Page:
Ahh, the great outdoors. Fresh air, starry skies, crickets chirping, and a pretty funny Dan Aykroyd/John Candy movie to boot. But no longer are summer nights reserved for ghost stories around a crackling fire. Today, the ghost stories come in the form of movies, and the amber glow of the fire is replaced by the cool blue of a projector shining Candyman’s image onto an outdoor screen.
Backyard theaters are a hit this summer. The winners for Electronic House Home of the Year - Best Outdoor Spaces showcase some of the amazing results that can be achieved outdoors, but what if your budget is a bit more modest, or you’re a diehard do-it-yourselfer? Anyone can pack up a laptop, a projector “borrowed” from work, and a white sheet and have a family movie night in the backyard. But as products designed specifically for outdoor use become more available and inexpensive, the dream of having a true backyard theater can become a reality.
Options for screens abound, from the side of a barn to a motorized widescreen hung over an expansive deck. Erstwhile backyard theater owners used to spend a large chunk of time on the screen, crafting custom wood frames and stretching fabric over them. The growth in popularity of inflatable screens, however, has made acquiring a screen a cinch..
Companies such as Gemmy, Airscreen and Open Air Cinema offer inflatable screens in a variety of sizes. Simply plug the air pump in and within a few minutes and you have a fully-functional screen for as little as a couple hundred dollars.
Other options exist in the form of collapsible screens, and there’s nothing wrong with a home-built one, either. Do be sure to get the screen as matte as possible. Any light reflecting off your screen will distract the viewer.
Portability is also key for a screen. Unless you’re able to hide a screen in a watertight compartment, you’ll want something you can take down and put up easily.
The key ingredient to an outdoor projector is lumens, or how much light it can output. When you’re tucked in a cozy basement theater, light control is easy. When you’re in your backyard, Mother Nature is in charge, and in some cases, so are your neighbors.
If you live in a rural area where the nearest house is a mile away, this might not be as big an issue. But even if your yard gets plenty dark, you still have to wait for the sun to set before starting the movie. The brighter the projector, the earlier you can start the show. If your throw (distance between projector and screen) is a typical 10-15 feet, look for a projector that has a minimum of 1,500 lumens. If you plan on shooting farther, 2,500-3,000 lumens might be a better choice. For extreme distances a “long-throw” lens might be in order.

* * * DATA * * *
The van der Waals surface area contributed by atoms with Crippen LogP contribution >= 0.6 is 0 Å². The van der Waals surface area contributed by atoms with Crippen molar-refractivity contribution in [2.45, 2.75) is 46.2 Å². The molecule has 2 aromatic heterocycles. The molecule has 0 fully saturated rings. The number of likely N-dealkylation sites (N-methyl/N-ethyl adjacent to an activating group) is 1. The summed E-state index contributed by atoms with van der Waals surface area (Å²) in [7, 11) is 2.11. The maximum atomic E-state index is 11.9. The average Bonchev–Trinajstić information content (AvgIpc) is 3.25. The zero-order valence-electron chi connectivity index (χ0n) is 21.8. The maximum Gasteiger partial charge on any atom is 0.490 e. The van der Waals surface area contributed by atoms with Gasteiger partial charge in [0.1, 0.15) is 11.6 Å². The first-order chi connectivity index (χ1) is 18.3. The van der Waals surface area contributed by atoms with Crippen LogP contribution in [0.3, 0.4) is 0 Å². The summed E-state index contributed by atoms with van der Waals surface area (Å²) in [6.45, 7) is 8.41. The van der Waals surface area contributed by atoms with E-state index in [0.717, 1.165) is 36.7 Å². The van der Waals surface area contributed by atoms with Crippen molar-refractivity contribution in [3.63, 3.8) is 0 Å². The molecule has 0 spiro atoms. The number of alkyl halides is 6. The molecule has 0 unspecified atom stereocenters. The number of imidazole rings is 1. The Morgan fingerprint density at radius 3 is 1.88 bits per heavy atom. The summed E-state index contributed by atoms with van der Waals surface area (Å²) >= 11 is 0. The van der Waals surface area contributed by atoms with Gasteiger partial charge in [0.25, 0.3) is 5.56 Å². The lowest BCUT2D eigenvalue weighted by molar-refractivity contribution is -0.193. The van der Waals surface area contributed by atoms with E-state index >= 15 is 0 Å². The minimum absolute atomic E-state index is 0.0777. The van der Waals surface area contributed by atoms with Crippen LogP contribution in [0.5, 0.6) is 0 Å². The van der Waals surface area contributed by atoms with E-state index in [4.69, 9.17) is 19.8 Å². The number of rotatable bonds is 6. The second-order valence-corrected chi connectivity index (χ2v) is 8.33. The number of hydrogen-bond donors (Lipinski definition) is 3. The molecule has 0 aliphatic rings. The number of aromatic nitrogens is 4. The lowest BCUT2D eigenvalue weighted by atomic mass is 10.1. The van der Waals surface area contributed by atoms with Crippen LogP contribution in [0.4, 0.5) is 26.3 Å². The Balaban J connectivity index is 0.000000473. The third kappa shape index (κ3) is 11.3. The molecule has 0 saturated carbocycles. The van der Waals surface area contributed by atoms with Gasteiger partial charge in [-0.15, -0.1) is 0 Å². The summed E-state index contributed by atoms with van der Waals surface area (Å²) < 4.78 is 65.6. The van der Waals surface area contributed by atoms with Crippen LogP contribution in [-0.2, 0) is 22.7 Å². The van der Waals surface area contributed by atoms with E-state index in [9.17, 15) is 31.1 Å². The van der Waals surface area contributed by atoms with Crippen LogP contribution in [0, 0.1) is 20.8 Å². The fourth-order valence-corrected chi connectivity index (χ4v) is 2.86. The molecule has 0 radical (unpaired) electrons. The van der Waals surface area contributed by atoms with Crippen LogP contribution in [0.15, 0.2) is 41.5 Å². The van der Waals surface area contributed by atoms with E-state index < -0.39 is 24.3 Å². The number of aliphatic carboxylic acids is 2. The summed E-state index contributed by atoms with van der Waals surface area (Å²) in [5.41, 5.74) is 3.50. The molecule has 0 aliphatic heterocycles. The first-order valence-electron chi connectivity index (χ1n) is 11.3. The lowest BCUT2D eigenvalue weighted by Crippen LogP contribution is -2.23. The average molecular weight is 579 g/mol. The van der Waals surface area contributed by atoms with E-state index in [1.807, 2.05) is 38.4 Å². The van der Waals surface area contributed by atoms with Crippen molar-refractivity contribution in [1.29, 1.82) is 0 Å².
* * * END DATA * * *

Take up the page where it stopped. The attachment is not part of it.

You should also control ambient light where possible. Turn off lights in the house that might spill outside and avoid putting your screen on a reflective surface to prevent moonlight from bouncing off the ground and onto the screen.
Inside you can spend hours finding the proper placement for your speakers and know they will sound nearly identical every time. Under the stars, it’s a whole new ballgame. For one, the only thing your sound has to bounce off of is the atmosphere. You also have to account for elements such as wind and nearby traffic. Finally, you can’t soundproof the outdoors so if you hope to avoid visits from the local men in blue, you need to be able to distribute sound without waking the neighbors.
Randy Fisk, founder of Backyardtheater.com, says that many forum members on his site have taken to using more speakers at lower volumes to ensure the whole audience hears the film. Others use powered PA speakers in a two-channel setup. Most manufacturers make speakers designed to stay outside, making setup on movie night a lot easier. If you’re going with a stereo setup, adding a subwoofer can really spice a soundtrack up without a lot of extra work.
When it comes to components, you’ll want to avoid leaving these outside unless you can guarantee their safety during inclement weather. Some high-end setups feature equipment racks in the house that are wired to outdoor components. A less expensive solution is to build a portable rack for equipment that can be rolled out on movie night and quickly tucked away after the credits roll.
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